The Value Of Division-I Athletics

During my thirty year higher education career, I’ve had the good fortune to work at a number of top-ranked research universities hosting some of the most high profile athletic programs in the nation, including the University of Arizona, the University of North Carolina-Chapel Hill, and most recently Texas A&M University. It’s from that context that I find myself reflecting on not just the very special environment we offer our students at NDSU, but the growing contribution we make to the betterment of our state.

The interplay of a research university environment and athletics is a sometimes misunderstood relationship, but I believe we “have it right” at NDSU. As illustrated by NDSU teams in recent years reaching NCAA Division-I league and national championship levels in soccer, volleyball, golf, softball, cross country, track and of course football, the story is a very exciting one. That’s not just in terms of athletic success but in terms how we’ve achieved that success and what it has provided our students, campus, local community and state. 

It goes without saying that we as a country pay considerable attention to college sports. For better or worse, athletics often becomes a proxy measure of a successful university. In fact, with the exception of private, heavily endowed Ivy League institutions, it is difficult to find a university considered to be academically elite that doesn’t also field a competitive athletic program. As important as scholarly success is, it rarely if ever on its own captures the attention and enthusiasm of the public. Reciprocally, a competitive athletic program brings wide spread and in the case of NCAA Division-I universities even national attention, which in turn tends to suggest the academic merits of the institution. One can argue that’s not how it should be, but it’s difficult to argue that’s not how it is. 

And that attention is important to North Dakota in many ways. The best students not only in our state but throughout the nation see our university in the same light as the nation’s finest, as do the best faculty, researchers, entrepreneurs and business leaders, all of whom are as a result increasingly being drawn to North Dakota. That infusion of the “best and the brightest” brings with it new resources that contribute to our state’s demographic and economic future success.

In a more direct measure, NDSU’s 2011 football season provides an inarguable example of direct economic stimulation. It goes without saying that the three near sellout crowds that packed the Fargodome for playoffs, beyond similar sellouts throughout the season, contributed literally millions of additional dollars to the local and state economy through ticket sales, dining, hotels and related services. Stores throughout the state carrying NDSU merchandise have reported sales shattering past records, meaning millions more contributed to our local and state economy. That direct contribution, and the substantial additional sales taxes derived from it, benefits all North Dakotans.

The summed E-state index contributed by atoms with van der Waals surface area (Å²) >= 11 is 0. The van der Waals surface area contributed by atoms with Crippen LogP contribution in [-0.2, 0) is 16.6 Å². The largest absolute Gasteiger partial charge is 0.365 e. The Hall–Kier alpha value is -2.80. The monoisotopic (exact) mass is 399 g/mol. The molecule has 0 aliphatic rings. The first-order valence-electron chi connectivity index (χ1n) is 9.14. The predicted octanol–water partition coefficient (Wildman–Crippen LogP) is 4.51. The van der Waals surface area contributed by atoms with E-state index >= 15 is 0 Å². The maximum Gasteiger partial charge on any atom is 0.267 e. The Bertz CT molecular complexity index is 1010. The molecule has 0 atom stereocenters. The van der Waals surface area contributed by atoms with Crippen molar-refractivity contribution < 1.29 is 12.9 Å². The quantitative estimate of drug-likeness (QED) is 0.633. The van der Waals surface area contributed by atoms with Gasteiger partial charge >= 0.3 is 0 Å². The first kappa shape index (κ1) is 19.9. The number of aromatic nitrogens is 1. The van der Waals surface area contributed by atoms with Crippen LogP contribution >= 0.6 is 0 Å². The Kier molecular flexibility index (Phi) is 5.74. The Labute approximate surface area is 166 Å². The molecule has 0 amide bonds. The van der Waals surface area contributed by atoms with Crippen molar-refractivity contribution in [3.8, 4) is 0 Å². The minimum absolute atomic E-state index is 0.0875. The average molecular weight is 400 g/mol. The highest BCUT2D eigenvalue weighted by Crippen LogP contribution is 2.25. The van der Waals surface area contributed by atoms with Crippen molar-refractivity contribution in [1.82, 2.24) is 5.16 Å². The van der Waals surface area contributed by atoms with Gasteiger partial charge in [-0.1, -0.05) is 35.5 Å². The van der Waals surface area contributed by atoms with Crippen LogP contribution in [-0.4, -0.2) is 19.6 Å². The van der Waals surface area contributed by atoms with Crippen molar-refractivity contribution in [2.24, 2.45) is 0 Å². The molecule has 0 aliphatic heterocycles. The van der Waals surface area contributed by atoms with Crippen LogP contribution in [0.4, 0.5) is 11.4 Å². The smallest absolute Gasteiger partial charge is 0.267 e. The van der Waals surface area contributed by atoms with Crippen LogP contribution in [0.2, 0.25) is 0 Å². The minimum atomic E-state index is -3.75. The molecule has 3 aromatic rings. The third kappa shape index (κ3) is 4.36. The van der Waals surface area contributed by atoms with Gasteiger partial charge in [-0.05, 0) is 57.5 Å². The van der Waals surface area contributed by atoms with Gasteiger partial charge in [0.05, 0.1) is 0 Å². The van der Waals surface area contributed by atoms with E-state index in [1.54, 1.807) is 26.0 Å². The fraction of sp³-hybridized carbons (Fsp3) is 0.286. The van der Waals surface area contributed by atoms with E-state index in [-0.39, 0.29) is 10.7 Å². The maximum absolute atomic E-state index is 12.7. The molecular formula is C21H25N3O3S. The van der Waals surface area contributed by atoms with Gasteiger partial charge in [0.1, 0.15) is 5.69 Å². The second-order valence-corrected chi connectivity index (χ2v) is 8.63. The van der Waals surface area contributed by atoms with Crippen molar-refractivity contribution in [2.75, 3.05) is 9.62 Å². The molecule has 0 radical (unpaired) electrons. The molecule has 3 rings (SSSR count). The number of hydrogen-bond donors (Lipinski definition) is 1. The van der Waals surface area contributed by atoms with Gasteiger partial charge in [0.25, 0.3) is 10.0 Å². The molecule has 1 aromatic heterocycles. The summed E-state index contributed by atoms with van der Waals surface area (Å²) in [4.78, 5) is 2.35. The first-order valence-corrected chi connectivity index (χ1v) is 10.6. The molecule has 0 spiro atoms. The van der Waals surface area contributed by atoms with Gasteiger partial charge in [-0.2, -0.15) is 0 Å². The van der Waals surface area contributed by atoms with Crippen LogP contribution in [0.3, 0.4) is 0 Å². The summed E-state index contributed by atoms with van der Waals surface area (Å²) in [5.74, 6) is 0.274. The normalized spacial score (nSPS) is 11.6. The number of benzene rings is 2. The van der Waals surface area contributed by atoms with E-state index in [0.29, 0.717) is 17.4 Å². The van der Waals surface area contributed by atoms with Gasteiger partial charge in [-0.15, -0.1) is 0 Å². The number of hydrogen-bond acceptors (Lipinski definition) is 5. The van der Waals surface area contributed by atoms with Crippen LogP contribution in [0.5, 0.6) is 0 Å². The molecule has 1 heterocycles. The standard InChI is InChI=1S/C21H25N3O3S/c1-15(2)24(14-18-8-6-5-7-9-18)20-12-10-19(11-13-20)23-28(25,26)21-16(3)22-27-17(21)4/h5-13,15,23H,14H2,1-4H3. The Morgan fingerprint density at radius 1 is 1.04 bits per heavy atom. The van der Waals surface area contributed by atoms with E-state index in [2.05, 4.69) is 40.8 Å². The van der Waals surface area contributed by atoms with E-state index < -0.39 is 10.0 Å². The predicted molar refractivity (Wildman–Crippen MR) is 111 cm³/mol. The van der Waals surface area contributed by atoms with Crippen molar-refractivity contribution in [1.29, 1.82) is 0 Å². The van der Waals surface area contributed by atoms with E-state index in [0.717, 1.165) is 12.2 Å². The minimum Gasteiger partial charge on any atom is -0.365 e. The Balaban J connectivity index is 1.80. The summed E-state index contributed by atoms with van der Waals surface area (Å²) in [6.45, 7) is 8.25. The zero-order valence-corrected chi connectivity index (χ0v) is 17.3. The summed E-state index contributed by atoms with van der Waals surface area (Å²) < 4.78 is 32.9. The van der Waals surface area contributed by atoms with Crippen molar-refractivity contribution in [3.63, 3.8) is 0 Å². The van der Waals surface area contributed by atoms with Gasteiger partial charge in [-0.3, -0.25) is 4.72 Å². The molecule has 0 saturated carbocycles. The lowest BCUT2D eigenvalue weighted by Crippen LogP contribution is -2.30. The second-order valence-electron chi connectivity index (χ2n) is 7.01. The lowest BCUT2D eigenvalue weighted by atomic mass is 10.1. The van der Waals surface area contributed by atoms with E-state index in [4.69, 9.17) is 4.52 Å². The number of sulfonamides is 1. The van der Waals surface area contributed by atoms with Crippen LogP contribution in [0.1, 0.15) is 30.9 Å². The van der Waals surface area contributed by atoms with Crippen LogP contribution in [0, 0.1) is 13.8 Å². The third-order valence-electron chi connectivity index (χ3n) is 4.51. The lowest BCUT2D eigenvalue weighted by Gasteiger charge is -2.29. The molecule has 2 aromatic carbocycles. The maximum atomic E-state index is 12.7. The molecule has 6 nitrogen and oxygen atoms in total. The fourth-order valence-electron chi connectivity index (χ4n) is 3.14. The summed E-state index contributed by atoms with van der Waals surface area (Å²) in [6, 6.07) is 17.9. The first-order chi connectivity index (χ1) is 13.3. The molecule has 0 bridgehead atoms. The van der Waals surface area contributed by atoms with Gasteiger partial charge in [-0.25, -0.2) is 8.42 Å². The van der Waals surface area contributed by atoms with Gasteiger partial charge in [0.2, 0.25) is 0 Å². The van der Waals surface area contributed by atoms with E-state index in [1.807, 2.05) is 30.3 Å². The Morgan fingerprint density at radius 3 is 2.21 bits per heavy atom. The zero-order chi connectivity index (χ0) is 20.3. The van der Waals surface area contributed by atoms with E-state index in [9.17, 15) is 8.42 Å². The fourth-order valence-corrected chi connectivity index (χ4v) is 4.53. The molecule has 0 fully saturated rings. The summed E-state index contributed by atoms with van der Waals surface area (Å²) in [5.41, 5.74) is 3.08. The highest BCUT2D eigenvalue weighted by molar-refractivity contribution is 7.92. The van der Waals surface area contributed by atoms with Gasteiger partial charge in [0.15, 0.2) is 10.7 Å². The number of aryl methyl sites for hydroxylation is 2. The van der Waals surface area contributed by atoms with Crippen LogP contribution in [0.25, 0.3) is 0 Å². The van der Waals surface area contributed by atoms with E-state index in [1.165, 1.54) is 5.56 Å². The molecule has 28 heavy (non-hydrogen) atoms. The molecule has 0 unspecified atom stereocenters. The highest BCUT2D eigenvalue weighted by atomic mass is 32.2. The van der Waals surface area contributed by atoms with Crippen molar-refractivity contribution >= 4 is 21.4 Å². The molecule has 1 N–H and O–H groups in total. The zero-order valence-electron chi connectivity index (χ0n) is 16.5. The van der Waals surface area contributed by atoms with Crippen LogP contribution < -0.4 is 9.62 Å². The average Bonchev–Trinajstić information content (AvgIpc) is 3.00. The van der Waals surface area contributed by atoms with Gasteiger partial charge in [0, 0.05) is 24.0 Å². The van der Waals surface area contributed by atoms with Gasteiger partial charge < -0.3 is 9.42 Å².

Perhaps the most meaningful feature of a successful research university hosting a similarly successful athletic program is the sense of unity and pride it brings not only the campus and its surrounding community but our entire state. While each of us may understandably favor one of North Dakota’s various college or university teams over others, when a team from our state makes it to a regionally or nationally recognized level of competition, we can all take pride in North Dakota being represented and seen throughout the country in an exciting light. When we do so with student athletes who meet and exceed the academic performance of their peers, and an athletic program that has moved from NCAA Division-II to Division-I almost exclusively through private support and sponsorship rather than additional financial burden to its university, and in combination immediately established a winning tradition at the most competitive level in the country, we have even more reason to be proud of North Dakota. 

To be sure, both in previous settings and here, I’ve heard a variety of criticisms regarding college sports. Those concerns range from prioritizing athletics over academics to their excessive expense. It would be fair to say that some of those concerns, in some settings, warrant that criticism. For example, a common criticism is exorbitant coaching salaries. However, that’s generally only the case in men’s football and basketball, and limited to a handful of “major” Division-I athletic programs and specifically their head coaches. The vast majority of coaches, including the coaches at NDSU, are compensated reasonably and often through private support.

However, and as I suggested at the start, through experiences working with some of the biggest and most renowned university athletic programs in the nation (as well as smaller institutions hosting Division II and Division III athletic programs), I believe NDSU has it right. We offer an exciting research university environment to our students, and an appropriately oriented and prioritized, financially responsible, and extremely successful “mid-major” NCAA Division-I athletic program. In combination they are an invaluable part of our state’s growing reputation as a successful and very special place.

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